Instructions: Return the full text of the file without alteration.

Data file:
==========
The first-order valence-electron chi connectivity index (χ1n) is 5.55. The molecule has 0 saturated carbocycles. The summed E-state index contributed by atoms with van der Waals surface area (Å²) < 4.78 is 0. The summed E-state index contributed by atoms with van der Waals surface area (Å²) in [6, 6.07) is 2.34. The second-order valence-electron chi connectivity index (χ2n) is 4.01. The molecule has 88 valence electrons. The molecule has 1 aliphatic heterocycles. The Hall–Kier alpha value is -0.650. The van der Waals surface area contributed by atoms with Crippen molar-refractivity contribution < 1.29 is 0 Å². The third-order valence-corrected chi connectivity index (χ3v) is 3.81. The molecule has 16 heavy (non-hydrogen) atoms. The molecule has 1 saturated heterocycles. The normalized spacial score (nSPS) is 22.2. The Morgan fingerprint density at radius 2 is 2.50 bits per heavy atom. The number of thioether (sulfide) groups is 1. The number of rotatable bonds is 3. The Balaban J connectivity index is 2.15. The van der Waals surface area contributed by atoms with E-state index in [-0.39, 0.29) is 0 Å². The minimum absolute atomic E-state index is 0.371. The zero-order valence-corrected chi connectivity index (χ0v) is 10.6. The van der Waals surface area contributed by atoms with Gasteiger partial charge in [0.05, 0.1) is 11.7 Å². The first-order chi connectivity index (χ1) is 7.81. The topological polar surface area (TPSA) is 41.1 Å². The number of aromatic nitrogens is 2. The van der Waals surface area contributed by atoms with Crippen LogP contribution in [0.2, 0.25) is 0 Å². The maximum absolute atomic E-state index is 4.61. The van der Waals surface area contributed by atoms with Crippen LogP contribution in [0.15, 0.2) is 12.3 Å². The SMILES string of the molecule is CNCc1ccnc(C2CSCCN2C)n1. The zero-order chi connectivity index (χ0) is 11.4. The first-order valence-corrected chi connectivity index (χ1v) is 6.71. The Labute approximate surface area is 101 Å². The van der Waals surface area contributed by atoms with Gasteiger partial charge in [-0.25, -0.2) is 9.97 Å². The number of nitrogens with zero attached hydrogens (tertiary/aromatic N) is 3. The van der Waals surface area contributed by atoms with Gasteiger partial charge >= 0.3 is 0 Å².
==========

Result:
The first-order valence-electron chi connectivity index (χ1n) is 5.55. The molecule has 0 saturated carbocycles. The summed E-state index contributed by atoms with van der Waals surface area (Å²) < 4.78 is 0. The summed E-state index contributed by atoms with van der Waals surface area (Å²) in [6, 6.07) is 2.34. The second-order valence-electron chi connectivity index (χ2n) is 4.01. The molecule has 88 valence electrons. The molecule has 1 aliphatic heterocycles. The Hall–Kier alpha value is -0.650. The van der Waals surface area contributed by atoms with Crippen molar-refractivity contribution < 1.29 is 0 Å². The third-order valence-corrected chi connectivity index (χ3v) is 3.81. The molecule has 16 heavy (non-hydrogen) atoms. The molecule has 1 saturated heterocycles. The normalized spacial score (nSPS) is 22.2. The Morgan fingerprint density at radius 2 is 2.50 bits per heavy atom. The number of thioether (sulfide) groups is 1. The number of rotatable bonds is 3. The Balaban J connectivity index is 2.15. The van der Waals surface area contributed by atoms with E-state index in [-0.39, 0.29) is 0 Å². The minimum absolute atomic E-state index is 0.371. The zero-order valence-corrected chi connectivity index (χ0v) is 10.6. The van der Waals surface area contributed by atoms with Gasteiger partial charge in [0.05, 0.1) is 11.7 Å². The first-order chi connectivity index (χ1) is 7.81. The topological polar surface area (TPSA) is 41.1 Å². The number of aromatic nitrogens is 2. The van der Waals surface area contributed by atoms with Crippen LogP contribution in [0.2, 0.25) is 0 Å². The maximum absolute atomic E-state index is 4.61. The van der Waals surface area contributed by atoms with Crippen LogP contribution in [0.15, 0.2) is 12.3 Å². The SMILES string of the molecule is CNCc1ccnc(C2CSCCN2C)n1. The zero-order chi connectivity index (χ0) is 11.4. The first-order valence-corrected chi connectivity index (χ1v) is 6.71. The Labute approximate surface area is 101 Å². The van der Waals surface area contributed by atoms with Gasteiger partial charge in [-0.25, -0.2) is 9.97 Å². The number of nitrogens with zero attached hydrogens (tertiary/aromatic N) is 3. The van der Waals surface area contributed by atoms with Gasteiger partial charge >= 0.3 is 0 Å².